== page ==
Dr. Dora Romaguera of Imperial College London and researchers from the InterAct consortium analyzed the consumption of juices, sugar-sweetened soft drinks and artificially sweetened soft drinks collected in the European Prospective Investigation into Cancer and Nutrition.
The study, published in the journal Diabetologia, found roughly one can of a sugary drink drunk per day increased the risk of type 2 diabetes by 22 percent.
This increase in risk fell slightly to 18 percent after accounting for total calorie intake and body-mass index suggesting the effect of sugar-sweetened soft drinks on diabetes is not purely linked to body weight, Romaguera said.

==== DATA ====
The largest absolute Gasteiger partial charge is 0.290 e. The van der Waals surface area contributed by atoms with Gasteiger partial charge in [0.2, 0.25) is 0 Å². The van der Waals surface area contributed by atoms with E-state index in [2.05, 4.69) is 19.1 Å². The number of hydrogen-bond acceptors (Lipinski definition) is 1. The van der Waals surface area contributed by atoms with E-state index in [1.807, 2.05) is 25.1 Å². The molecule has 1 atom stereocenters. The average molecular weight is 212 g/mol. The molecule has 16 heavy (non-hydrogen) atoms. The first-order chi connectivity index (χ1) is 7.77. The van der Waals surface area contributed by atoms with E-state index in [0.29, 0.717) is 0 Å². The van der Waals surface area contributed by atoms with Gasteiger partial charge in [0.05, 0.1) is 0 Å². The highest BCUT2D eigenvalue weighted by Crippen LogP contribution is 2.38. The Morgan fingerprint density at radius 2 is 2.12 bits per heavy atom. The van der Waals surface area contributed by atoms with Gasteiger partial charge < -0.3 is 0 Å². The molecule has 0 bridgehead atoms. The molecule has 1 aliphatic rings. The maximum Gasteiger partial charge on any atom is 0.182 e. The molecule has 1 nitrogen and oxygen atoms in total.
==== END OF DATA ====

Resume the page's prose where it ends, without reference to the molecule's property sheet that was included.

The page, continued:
People who drank more artificially-sweetened soft drinks were also more likely to get type 2 diabetes, but this association appeared to be because participants with a higher BMI tend to drink more artificially sweetened drinks and are also more likely to develop diabetes, the study said.
However, drinking pure fruit juice or diluted juices, sometimes with additives was not associated with diabetes risk, the study said.
"The increase in risk of type 2 diabetes among sugar-sweetened soft drink consumers in Europe is similar to that found in studies in North America," Romaguera said in a statement.